Ken Ham of Answers in Genesis “what ‘black and white twins’ can teach us about race: it’s not real” and “they’re fascinating because they highlight just how flimsy and open to interpretation the racial categories we use in the US and around the world are.” There’s only one race, the human race.
Another interesting story that has resurfaced is about a young family that also had twin girls. One is dark and the other is light. Then the family had twin girls a second time, and again, one is dark and one is light!
There’s Only One Race!
These two stories aren’t unique either. As we’ve pointed out before, there are other examples of families having twins with different skin shades. These families illustrate that we really are only one race. Now, evolutionary ideas about the past predicted that there would be different races as different groups evolved at different times. Evolution is inherently a racist philosophy. See “Did Darwin Promote Racism?”
However, according to the Bible’s history, there’s no such thing as different races. Acts 17:26 says, “And He has made from one blood every nation of men to dwell on all the face of the earth.” When we go back to Genesis we see that everyone is a descendant of Adam and Eve. That’s why we can all be saved by the last Adam, Jesus Christ (1 Corinthians 15:45). In a biblical worldview, there’s no room for racism or racist attitudes. All humans are equal before God—all are sinners—and all need the free gift of salvation.
Why Do We Look Different?
So why do we look so different? Well, according to the Bible’s history, after the global Flood of Noah’s day, God commanded Noah and his descendants, “Be fruitful and multiply, and fill the earth” (Genesis 9:1). But instead of filling the earth, mankind rebelled against God at the Tower of Babel. God judged their disobedience by confusing their languages. This forced mankind to spread out and fill the earth. As groups became genetically isolated from one another by language and geographic barriers, certain features, such as eye shape or skin shade, became prominent in different groups. Such differences just reflect the enormous genetic variability God built into the human kind. Babel explains why there are different people groups with distinct differences.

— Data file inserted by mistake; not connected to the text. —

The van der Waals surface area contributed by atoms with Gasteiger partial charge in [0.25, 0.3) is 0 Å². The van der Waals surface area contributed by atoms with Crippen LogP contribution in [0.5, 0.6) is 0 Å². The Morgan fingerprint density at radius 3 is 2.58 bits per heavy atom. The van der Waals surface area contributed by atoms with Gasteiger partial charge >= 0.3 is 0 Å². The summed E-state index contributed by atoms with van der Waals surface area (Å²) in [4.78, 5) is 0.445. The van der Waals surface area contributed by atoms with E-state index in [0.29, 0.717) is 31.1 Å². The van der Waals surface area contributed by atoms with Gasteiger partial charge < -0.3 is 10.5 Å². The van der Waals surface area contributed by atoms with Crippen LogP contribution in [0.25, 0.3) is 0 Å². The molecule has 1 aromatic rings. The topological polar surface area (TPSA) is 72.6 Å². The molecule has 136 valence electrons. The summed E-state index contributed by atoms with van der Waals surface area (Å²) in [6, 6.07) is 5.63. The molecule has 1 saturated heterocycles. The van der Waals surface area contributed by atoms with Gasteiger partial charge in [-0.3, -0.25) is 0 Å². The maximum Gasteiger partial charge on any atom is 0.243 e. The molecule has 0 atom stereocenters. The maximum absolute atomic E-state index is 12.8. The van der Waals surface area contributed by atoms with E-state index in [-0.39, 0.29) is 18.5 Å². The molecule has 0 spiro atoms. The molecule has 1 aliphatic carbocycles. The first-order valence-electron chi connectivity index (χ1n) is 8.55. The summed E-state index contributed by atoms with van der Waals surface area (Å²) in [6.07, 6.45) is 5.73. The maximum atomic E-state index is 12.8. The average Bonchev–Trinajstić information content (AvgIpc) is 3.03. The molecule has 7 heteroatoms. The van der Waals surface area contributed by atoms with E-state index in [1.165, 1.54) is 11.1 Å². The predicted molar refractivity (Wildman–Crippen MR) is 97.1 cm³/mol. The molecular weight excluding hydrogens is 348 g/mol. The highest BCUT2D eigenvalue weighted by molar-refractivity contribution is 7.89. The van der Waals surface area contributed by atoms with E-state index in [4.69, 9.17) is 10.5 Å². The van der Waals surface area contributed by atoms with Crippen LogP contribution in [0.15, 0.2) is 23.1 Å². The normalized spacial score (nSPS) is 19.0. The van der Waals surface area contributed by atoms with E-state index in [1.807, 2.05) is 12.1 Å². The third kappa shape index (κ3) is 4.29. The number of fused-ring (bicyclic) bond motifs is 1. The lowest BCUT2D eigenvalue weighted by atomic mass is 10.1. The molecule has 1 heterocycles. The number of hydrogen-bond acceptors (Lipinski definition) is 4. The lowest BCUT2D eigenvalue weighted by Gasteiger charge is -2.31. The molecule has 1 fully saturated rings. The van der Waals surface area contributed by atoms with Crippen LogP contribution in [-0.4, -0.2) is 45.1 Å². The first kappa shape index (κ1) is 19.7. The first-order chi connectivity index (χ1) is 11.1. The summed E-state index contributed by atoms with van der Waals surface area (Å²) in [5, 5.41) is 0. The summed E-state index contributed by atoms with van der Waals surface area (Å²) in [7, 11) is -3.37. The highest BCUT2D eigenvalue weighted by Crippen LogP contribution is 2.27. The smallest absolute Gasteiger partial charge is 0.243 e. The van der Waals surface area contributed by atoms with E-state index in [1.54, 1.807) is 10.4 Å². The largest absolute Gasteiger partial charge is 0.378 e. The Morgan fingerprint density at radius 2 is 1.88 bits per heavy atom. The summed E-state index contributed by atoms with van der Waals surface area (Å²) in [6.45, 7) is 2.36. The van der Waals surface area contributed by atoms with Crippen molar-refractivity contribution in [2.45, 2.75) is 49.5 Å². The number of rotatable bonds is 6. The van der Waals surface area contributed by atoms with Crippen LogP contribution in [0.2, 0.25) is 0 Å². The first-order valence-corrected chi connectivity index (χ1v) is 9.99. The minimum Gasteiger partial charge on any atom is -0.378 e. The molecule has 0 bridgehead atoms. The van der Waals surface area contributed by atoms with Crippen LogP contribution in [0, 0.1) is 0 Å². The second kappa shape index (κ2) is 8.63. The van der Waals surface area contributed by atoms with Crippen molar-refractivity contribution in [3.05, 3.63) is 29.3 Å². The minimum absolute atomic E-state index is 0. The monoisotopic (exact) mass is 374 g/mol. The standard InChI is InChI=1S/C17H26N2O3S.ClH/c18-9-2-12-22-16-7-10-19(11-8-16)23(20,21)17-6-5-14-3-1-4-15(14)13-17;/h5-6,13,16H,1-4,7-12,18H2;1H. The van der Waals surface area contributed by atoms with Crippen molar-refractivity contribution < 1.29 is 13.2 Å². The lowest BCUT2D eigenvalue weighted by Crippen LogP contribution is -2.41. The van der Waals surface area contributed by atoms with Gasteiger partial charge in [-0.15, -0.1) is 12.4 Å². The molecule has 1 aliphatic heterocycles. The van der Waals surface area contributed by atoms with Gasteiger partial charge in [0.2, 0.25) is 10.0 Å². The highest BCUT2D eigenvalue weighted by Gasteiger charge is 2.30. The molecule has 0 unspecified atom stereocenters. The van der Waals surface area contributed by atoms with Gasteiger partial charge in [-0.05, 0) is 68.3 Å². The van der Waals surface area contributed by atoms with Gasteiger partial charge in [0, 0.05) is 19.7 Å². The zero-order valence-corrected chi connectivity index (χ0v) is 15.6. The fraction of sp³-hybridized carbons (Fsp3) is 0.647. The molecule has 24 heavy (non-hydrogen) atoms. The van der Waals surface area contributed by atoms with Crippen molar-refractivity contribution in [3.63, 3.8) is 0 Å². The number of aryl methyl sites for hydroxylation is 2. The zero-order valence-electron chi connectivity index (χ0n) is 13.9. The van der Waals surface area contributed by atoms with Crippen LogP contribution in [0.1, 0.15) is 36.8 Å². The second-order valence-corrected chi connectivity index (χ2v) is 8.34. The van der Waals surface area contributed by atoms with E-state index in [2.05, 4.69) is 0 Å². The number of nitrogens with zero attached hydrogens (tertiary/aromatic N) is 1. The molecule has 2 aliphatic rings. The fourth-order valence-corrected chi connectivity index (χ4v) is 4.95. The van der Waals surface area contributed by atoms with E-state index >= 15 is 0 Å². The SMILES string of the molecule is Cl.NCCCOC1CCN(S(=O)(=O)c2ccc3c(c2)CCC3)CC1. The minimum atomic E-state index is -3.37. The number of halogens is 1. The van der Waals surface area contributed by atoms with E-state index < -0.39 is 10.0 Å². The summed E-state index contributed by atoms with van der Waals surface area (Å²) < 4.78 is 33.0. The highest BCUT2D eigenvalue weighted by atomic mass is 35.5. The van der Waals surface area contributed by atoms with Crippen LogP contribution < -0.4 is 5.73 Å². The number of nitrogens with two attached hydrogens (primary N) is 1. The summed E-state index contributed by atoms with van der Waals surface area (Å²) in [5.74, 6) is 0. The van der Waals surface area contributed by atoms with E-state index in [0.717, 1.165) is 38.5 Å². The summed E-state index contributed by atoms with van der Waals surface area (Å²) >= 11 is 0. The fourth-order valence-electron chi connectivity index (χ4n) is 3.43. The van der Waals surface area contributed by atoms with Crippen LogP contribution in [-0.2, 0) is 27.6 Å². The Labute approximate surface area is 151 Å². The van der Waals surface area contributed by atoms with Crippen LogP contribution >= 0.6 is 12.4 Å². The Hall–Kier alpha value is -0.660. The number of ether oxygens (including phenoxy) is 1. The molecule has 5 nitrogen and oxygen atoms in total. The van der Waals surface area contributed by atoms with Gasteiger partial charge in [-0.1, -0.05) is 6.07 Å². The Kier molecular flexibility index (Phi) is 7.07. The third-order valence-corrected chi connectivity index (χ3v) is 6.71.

The evolutionary and biblical worldview both make very different predictions about the nature of mankind. Evolution predicted there would be many races; the Bible makes it clear there’s only one. And observational science confirms the history of the Bible—not evolutionary ideas about the past! Not only do we see examples like these twins that show that skin shade is only a result of inbuilt genetic variability, but when geneticists mapped the human genome in 2000 it was reported that “the researchers had unanimously declared there is only one race—the human race.” Science confirms God’s Word, not evolutionary ideas about the past, because God’s Word is true from the very beginning because it was written by the God (2 Timothy 3:16) who was there and who never lies (Titus 1:2).
Is It Really Black and White? Continue reading
On March 12, John Piper was the guest lecturer for the 7th annual Gaffin Lectures at Westminster Seminary in Philadelphia. The title of Dr. Piper’s lecture is “The New Calvinism and the New Community: The Doctrines of Grace and the Meaning of Race.”
1. All people are descendants of two people, Adam and Eve
2. There is only one race–the human race—Adam’s race
3. There is no such thing biologically as so called interracial marriage
4. All humans are equal before God–and all people are sinners because we all belong to Adam’s race
5. God’s Son became a member of the human race to die for the descendants of Adam and offers a free gift of salvation